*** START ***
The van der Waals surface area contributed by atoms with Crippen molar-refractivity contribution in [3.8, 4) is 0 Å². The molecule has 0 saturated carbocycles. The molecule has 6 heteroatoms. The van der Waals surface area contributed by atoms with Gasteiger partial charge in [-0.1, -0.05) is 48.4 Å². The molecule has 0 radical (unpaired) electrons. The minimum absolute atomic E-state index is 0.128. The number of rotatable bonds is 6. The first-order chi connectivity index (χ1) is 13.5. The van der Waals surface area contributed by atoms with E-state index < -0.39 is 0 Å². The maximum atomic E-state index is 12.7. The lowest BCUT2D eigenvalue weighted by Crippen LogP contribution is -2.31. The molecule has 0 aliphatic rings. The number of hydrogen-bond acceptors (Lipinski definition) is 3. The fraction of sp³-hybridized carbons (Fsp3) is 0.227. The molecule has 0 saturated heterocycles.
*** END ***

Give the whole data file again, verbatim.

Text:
The van der Waals surface area contributed by atoms with Crippen molar-refractivity contribution in [3.8, 4) is 0 Å². The molecule has 0 saturated carbocycles. The molecule has 6 heteroatoms. The van der Waals surface area contributed by atoms with Gasteiger partial charge in [-0.1, -0.05) is 48.4 Å². The molecule has 0 radical (unpaired) electrons. The minimum absolute atomic E-state index is 0.128. The number of rotatable bonds is 6. The first-order chi connectivity index (χ1) is 13.5. The van der Waals surface area contributed by atoms with E-state index < -0.39 is 0 Å². The maximum atomic E-state index is 12.7. The lowest BCUT2D eigenvalue weighted by Crippen LogP contribution is -2.31. The molecule has 0 aliphatic rings. The number of hydrogen-bond acceptors (Lipinski definition) is 3. The fraction of sp³-hybridized carbons (Fsp3) is 0.227. The molecule has 0 saturated heterocycles.